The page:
Although we disagree on many issues related to antitrust, I am an avid reader of your newsletter. Yes, I am an economist, but we’re not all bad…
The idea that large incumbents don’t want to innovate because such innovation would threaten their own cash cows goes back all the way to Kenneth Arrow (an economist that you would have liked) in the 1960s.
In our “Killer Acquisitions” paper we document the same effect in pharmaceuticals where dominant incumbents acquire small entrepreneurial startups and then kill the innovation because it would otherwise cannibalize the profits of their own existing drugs: https://papers.ssrn.com/sol3/papers.cfm?abstract_id=3241707
There are also other papers that show that increasing concentration is terrible for innovation in pharma (https://econpapers.repec.org/article/eeeindorg/v_3a63_3ay_3a2019_3ai_3ac_3ap_3a283-325.htm): horizontal mergers not only decrease the innovation intensity of the merging parties, but even the incentive to innovate of other competitors.
Associate Professor of Economics
Yale University, School of Management
I am surprised Barkley did not answer you. Both Eric and Barkley are economists I think they both (Barkley does) teach also. Peter Dorman is a teaching economist as well as PGL. Robert Waldman teaches at the University of Rome. Me?
I am not a Doctorate like they are and stopped at my Masters out of Loyola University – Chicago. Tassos Malliaris was my Prof and we still talk now and then. I sometimes go and talk to his 4th year students on how not to be an ugly American in their Asian travels. I believe Tassos had hopes I would continue on to Chicago for my Doctorate. With 2 at home and a 3rd on the way I changed course in my thirties. Do I regret it? I think about it sometimes and just keep moving onward.
I once talked to Matt about writing here also. He went a different way and chose to write at another good blog. He is wrong on supply chains out of China. By boat out of Shantou, Tianjin, Hong Kong, etc. they go to one of the west coast harbors (Long Beach, LA, Portland, etc.). They can even go to Texas or Alabama. With the canal being able to allow larger ships, they can get to the east coast now and cut out rail. Once on the west coast, the container ships (or ro-ros) are unloaded and loaded on to flatbeds to make the journey. Figure three weeks on the water (some ships go faster now), one week in customs and port, and one week by train to Chicago to be switched to another train. This is the automotive route. I am a supply chain and manufacturing planning guy.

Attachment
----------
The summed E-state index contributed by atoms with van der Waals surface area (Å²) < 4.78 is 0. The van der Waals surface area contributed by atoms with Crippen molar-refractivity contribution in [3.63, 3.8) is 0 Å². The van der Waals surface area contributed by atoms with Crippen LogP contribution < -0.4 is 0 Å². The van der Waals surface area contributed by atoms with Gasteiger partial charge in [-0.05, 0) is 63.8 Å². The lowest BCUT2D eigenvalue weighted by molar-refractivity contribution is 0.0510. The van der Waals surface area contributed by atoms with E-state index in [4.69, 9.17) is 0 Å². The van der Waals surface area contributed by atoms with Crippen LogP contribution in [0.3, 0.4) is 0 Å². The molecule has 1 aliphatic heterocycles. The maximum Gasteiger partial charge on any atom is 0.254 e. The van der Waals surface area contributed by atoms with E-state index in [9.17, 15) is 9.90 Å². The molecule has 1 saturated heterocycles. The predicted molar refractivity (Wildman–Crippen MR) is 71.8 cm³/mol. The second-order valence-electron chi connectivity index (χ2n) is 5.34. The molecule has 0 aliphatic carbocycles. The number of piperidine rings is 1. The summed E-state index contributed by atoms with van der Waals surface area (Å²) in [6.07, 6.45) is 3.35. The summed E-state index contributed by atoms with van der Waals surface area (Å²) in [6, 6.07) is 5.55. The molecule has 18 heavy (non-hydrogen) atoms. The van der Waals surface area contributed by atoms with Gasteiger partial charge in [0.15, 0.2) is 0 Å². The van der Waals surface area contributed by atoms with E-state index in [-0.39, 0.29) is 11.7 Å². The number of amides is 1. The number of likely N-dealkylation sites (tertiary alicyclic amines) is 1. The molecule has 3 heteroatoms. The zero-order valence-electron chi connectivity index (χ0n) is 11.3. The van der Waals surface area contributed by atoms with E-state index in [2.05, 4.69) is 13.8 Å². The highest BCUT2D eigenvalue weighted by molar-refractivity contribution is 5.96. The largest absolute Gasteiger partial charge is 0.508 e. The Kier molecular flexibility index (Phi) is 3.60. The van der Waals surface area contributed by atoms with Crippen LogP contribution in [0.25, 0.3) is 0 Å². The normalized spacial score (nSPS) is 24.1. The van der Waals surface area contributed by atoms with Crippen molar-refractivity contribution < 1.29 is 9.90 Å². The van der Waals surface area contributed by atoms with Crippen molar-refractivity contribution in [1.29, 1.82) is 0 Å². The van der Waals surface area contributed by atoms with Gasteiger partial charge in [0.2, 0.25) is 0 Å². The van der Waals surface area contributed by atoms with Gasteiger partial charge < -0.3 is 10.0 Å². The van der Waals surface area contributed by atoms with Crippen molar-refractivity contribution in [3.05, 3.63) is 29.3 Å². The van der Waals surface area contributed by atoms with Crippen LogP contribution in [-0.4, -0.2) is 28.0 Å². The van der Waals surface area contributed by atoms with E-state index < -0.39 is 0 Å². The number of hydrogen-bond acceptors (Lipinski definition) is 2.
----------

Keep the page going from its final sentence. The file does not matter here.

It is interesting, Congress dropped the 10 year exclusivity out of the NAFTA bill only to have the House put a 12 year exclusivity bill in the House Budget bill for Biologics and similar.
That opens the door for what I will bring up next; “TECHNICAL REPORT Pricing of cancer medicines and its impacts.” Start at page 13 and read to page 31. All the information is there on:
Industry’s pricing approaches, Relationship between inputs throughout value chain and price setting, Costs of production, Determining the value of medicines, Achieving income expectation, Financial returns to incentivize investment in R&D, Market structure for cancer medicines, Sources of market dominance, Pricing strategies of a monopolist.
Rather than buy them up, they also pay them not to produce. Or you can do like Mylan did with Teva and what they said was a generic version of the EpiPen. Mylan wrote a letter to the FDA stating since the Teva pen could not be used by following the EpiPen instructions, it is not a generic version. It is all about rent – taking. EpiPen changed the product to get an extension of exclusivity.
I know Eric does not believe we can cut into their pricing too much as they will lose momentum (not enough cash) to do R&D The ICER does a lot of the pricing for the drug industry. The did price Novartis Kymriah at $1 million per does. Novartis chose $400,000 per dose instead. Even this price will be played out with the PBMs, rebates, and insurance paying the manufacturer directly or through someone else. The ICER did do a study on the increases in pricing of drugs over a 2 year period.